The intervention consisted of daily use of benzoic acid 0.5% with sodium chloride 0.9% for denture immersion, while control group used zordyl (chlorhexidine gluconate 0.2%). The solution for intervention group was prepared at the Al-Azhar University, Assiut Branch, Faculty of Dentistry in Egypt; 500 ml sodium chloride and 2.5 g benzoic acid were dissolved in this solution. The instructions were to immerse denture in the prepared solution and control solution for 30 min daily, in addition to the removal of denture at night.
The data were collected from the two groups by questionnaire for demographic characteristics and by collecting denture swabs for C. albicans isolation. Denture swabs were collected from fitting surface of upper dentures and inoculated in Sabouraud's dextrose broth, peptone (1%), and blood agar media. The culture plates were incubated at 37° C for 24-48 h. The supposed isolates of Candida were sub-cultured on Sabouraud's agar plates. The suspected strain of Candida albicans was injected in human serum for germ tube creation. After the incubation period, the C. albicans colonies were collected and examined. Investigation of Candida collected samples from the dentures were cultured on CHROMagar Candida plates. The subjects rinsed with 10 mL of phosphate-buffered saline for 15 min, and 100 μL of collected buffer were seeded on the plates, and then cultured for 48-72 h at 37°C. Candida species were determined as colony-forming units (cfu) for each individual. Characteristically, C. albicans exhibited green, Candida tropicalis exhibited purple, and Candida glabrata exhibited dark pink colors. Geotrichum species, unlike C. albicans, formed small, rough colonies of pale green appearance. The colonies were collected, examined, and counted.
Clinically, the patients were examined four times; at delivery of instruction and distribution of benzoic acid for patients, after 1 month, 2 months, and finally 4 months. The denture stomatitis was classified into three classes: 0 = good (absence of inflammation), 1 = fair (moderate or isolated regions of inflammations or ulceration), 3 = poor (generalized inflammation or ulceration).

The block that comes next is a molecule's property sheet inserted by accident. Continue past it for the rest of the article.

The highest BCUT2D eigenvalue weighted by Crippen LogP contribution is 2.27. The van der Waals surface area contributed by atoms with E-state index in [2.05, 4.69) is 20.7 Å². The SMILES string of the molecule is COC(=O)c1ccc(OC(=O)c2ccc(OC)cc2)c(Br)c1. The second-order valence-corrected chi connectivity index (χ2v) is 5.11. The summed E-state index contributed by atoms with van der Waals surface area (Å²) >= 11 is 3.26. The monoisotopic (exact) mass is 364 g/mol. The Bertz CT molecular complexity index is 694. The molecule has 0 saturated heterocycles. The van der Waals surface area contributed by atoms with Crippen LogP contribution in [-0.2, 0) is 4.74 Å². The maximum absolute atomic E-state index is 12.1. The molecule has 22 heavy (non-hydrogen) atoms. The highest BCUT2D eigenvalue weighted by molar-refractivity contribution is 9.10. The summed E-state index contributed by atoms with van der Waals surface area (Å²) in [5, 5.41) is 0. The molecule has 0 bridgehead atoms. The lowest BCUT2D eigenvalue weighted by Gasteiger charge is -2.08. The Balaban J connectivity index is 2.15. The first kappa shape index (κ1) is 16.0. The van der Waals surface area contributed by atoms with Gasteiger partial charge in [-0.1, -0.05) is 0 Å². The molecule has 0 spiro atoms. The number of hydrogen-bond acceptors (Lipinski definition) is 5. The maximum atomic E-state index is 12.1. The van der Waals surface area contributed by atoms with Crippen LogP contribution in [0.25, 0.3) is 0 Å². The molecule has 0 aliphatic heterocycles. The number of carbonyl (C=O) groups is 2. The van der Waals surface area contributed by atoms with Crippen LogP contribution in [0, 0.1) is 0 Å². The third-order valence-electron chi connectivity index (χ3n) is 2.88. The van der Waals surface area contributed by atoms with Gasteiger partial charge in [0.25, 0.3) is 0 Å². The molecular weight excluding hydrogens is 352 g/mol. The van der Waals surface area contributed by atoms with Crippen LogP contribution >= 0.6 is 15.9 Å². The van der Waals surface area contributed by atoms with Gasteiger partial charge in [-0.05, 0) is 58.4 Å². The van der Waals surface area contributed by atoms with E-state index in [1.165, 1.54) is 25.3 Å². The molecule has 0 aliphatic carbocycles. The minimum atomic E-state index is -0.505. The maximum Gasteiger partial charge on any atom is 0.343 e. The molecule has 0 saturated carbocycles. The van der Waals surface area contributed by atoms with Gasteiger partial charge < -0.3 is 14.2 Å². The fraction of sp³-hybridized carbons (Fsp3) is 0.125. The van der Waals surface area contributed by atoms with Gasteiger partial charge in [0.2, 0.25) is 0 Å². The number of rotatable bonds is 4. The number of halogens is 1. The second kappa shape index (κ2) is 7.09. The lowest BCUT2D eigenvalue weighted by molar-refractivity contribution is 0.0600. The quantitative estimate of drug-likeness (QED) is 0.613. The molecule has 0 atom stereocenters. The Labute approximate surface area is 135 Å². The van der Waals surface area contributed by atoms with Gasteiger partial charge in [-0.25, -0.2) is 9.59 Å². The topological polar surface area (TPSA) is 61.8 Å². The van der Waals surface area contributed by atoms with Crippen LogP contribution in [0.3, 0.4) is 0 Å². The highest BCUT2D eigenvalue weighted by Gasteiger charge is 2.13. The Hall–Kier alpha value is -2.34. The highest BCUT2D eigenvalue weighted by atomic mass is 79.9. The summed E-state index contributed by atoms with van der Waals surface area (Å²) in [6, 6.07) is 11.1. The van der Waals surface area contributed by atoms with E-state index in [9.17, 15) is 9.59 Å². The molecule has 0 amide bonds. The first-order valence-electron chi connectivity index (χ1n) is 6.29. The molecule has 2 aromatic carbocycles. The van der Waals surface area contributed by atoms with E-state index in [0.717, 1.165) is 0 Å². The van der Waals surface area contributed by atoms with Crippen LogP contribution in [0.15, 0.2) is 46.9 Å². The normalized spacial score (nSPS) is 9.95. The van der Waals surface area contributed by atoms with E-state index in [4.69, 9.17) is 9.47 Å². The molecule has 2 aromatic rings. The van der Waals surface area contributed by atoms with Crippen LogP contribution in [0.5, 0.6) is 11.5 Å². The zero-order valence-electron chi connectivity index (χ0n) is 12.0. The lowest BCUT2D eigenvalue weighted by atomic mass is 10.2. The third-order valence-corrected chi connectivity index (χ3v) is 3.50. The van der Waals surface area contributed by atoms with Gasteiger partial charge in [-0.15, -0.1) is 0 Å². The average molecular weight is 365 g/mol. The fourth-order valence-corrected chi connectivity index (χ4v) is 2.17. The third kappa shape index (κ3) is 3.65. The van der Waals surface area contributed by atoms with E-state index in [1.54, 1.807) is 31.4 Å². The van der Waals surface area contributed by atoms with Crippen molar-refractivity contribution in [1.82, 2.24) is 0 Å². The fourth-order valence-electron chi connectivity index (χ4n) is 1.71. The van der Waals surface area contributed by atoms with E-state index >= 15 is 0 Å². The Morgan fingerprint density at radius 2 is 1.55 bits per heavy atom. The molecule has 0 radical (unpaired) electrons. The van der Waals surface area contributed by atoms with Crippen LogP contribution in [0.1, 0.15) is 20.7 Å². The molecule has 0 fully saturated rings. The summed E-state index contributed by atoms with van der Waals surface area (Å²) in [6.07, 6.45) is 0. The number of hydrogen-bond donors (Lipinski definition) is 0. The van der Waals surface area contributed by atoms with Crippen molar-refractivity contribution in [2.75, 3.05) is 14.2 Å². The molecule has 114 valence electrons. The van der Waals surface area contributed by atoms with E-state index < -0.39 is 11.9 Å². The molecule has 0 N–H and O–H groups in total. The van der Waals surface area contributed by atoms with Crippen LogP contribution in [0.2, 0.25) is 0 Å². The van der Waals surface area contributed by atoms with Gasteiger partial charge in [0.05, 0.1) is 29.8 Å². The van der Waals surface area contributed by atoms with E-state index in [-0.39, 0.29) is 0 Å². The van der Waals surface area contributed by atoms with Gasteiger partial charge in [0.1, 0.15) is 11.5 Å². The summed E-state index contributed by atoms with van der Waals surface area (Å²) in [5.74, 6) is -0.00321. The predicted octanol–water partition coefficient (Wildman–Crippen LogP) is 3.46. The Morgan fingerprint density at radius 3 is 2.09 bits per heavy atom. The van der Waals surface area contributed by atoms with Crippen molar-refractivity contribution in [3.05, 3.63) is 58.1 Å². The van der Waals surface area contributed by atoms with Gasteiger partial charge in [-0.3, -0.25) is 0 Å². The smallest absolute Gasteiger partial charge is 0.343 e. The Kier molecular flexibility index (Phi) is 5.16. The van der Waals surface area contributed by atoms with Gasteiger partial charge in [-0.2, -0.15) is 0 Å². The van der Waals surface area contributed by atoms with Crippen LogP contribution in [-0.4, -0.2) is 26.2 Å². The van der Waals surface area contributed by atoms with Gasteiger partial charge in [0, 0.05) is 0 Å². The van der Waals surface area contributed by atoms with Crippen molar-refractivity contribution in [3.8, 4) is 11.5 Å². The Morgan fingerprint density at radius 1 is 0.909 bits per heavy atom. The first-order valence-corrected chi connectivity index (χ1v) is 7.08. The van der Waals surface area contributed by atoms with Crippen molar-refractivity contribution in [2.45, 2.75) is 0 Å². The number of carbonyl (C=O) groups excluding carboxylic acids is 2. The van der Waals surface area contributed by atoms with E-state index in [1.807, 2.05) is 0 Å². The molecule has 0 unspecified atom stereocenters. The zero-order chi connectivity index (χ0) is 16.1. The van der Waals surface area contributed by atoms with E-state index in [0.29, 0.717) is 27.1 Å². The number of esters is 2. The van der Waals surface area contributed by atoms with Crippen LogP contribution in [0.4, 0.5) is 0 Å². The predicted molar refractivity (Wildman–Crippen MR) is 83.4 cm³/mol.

This study was approved by the Dental Health Department at the Faculty of Applied Medical Sciences, Al Baha University (attached). The consents forms were filled by all participants.
The data were then analyzed by computerized methods; (Statistical Package for Social Sciences) (SPSS version 20 IBM Corp., Armonk, New York, USA). The Chi-square test was used to analyze the differences in participants' demographic characteristics. The independent t-test was used to analyze the difference in mean of colonization counts between the two groups. Paired sample t-test was used to measure the differences in means of colonization count before and after intervention. All values were tabulated as averages (mean) cfu/ml with standard deviation. P < 0.05 was considered statistically significant with level of confidence 95%.
| Results|| |
As shown in [Table 1], one hundred edentulous patients participated in this study. They are homogeneous in their demographic characteristics. Their education levels vary between primary and secondary levels. For patients participated in the two groups, there were insignificant differences in the variables of age, education level, gender, smoking, and dryness (P > 0.05).
|Table 1: Characteristics of group 1 and group 2 edentulous patients participated in the study. (n=100, n1=50, n2=50)|
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The differences in means of C. albicans counts between two groups were nonsignificant before the application of denture soaks, but they begin to be significant after 1 month of the application. The mean differences of C. albicans counts continue to be significant in 2 nd and 4 th months of follow-up [Table 2].